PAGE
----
Elevated Blood Glucose and Cardiovascular Disease!


Elevated blood glucose is not just a problem for diabetics. As new evidence accumulates, it’s clear that aging individuals have elevated blood glucose levels leading to cardiovascular disease. This was demonstrated in a 22-year follow-up study of nearly 2,000 healthy non-diabetic men as reported in Diabetes Care. The authors reported that for those men with a fasting blood glucose level over 85 mg/dL there was a 40% increased risk of death from cardiovascular disease. 

While most physicians use the fasting blood glucose threshold of 100 mg/dL, this study clearly showed that even at this level there is a substantial increase in the risk of cardiovascular disease. According to the authors Bjornholt, Erikssen, and Aaser: 

. . . fasting blood glucose values in the upper normal range appears to be an important independent predictor of cardiovascular death in nondiabetic apparently healthy middle-aged men.” 

Where Does Elevated Blood Glucose Come From? 

Our body’s primary energy source is glucose. All cells use it. The body’s digestion of carbohydrate foods are the primary source of blood glucose. Unfortunately, the typical American diet is high in carbohydrate foods especially those with high glycemic values. The higher the glycemic value of a food source the quicker it’s absorbed to elevate your blood glucose level. According to Life Extension, “when after-meal glucose levels surge above 140 mg/dL, risks of virtually all degenerative diseases increase.” 

The dangers from elevated blood glucose is so strong that the International Diabetes Federation has issued the following warning for non-diabetics who have elevated blood glucose levels above 140 mg/dL. You are at significant risk for: 

  • Retinal damage to the eye
  • Arterial blockage
  • Oxidative stress
  • Increased inflammation
  • Endothelial dysfunction
  • Reduced coronary blood flow
  • Increased cancer risk 

Of these 7 risk factors, the only one that does not have a cardiovascular component is cancer.  

As we age, our cellular sensitivity to insulin diminishes for a variety of reasons. This allows excess glucose to accumulate in our bloodstream. Excess glucose is converted to triglycerides that are stored as unwanted fat. Or, these triglycerides will accumulate in the bloodstream where they contribute to the formation of atherosclerotic plaque. Additionally, surplus glucose will react with your body’s proteins forming Advanced Glycation End products, which accelerates the aging process, causes chronic inflammation, and produces destructive free radicals.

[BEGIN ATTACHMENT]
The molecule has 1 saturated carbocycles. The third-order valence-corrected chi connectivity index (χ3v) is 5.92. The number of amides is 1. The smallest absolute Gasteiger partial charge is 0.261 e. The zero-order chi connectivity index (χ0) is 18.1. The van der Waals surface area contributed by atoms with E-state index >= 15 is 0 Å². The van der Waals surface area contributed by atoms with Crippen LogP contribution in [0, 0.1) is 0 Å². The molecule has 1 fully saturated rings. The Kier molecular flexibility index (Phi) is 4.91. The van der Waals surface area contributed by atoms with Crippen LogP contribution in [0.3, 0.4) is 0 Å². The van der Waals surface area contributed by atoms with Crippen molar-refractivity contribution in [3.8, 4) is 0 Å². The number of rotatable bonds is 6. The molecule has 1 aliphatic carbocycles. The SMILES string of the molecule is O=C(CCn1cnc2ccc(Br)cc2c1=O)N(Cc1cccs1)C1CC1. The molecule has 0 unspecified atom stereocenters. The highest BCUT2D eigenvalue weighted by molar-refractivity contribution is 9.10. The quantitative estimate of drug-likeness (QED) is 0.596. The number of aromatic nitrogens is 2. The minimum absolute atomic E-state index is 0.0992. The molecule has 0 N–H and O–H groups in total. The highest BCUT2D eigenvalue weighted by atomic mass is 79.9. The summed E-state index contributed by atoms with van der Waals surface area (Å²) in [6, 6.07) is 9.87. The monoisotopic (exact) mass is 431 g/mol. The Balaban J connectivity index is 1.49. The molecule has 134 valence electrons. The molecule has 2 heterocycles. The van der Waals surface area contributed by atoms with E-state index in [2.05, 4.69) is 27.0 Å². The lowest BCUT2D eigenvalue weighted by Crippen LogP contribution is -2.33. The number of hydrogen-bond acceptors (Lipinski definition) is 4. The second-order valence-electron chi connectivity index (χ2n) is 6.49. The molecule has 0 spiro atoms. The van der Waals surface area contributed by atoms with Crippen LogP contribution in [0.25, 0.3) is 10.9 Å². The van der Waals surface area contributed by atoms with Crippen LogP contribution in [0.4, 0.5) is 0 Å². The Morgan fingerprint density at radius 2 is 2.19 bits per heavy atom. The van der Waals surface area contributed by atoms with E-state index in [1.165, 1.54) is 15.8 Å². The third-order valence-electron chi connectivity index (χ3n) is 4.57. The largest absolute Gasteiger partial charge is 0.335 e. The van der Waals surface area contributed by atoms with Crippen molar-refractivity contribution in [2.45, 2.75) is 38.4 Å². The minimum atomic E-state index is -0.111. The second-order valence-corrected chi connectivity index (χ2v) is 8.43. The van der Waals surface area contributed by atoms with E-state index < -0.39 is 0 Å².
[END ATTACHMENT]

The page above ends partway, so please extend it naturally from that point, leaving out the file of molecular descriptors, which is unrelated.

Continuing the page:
How Do You Combat Elevated Blood Glucose? 

Because digested carbohydrate foods are the primary source of blood glucose, the easiest way to combat elevated blood glucose is to reduce our calorie intake, especially foods that have high glycemic values. Learning how to consume a Mediterranean diet, with lots of fresh fruits, vegetables, fish, and beans can be an excellent dietary option to consider. 

For those choosing not to reduce their excess caloric intake than you need to consider blocking calorie absorption either with natural supplements or medication. Four popular natural supplements that help reduce the impact of excess calorie intake are Propolmannan, Phaseolus Vulgaris, Invingia Gabonensis, and Green Tea Phytosome. These typically work by inhibiting the digestive enzymes used to break down carbohydrate and fatty foods. If you opt for a pharmaceutical drug then the anti-diabetic drug called Metformin seems to be your best option. Metformin has a long history of safe human use in helping to lower blood glucose. However, the dose of metformin varies considerably so you should work with your health care provider if you choose this option. 

You Must Repair the Damage of Elevated Blood Glucose! 

No matter the method you use to lower your elevated blood glucose levels, damage to the endothelium will occur. Whether this damage be from oxidative stress caused by blood glucose, glycation end products, or plaque formation leading to atherosclerosis you need to have in place an active program to repair and nourish your endothelial cells so that they can properly produce nitric oxide. Nitric oxide is the master signaling molecule of your entire cardiovascular system. It actively helps to repair the damage to the endothelium while keeping blood platelet cells from sticking together to form clots. 

When you properly repair the endothelium for improved nitric oxide production you improve blood circulation. This improves the body’s ability to use oxygen, which in turn improves the cells’ ability to properly use blood glucose in the production of energy.  

It’s amazing how important your endothelium is in preventing the damage caused by blood glucose as well as making sure that it is properly used. 

Together we can work to save a million lives! 

Dan Hammer 

Dan Hammer has a background in biology, chemistry, and exercise physiology. He used to run one of the largest health club operations in the Chicagoland area and has been helping people with their wellness issues for more than 25 years.  

The information contained in this article is for general information purposes only and never as a substitute for professional medical advice or medical exam. The information about elevated blood glucose has not been evaluated by the Food and Drug Administration and should not be used to diagnose, treat, cure or prevent any disease without the supervision of a qualified medical doctor.

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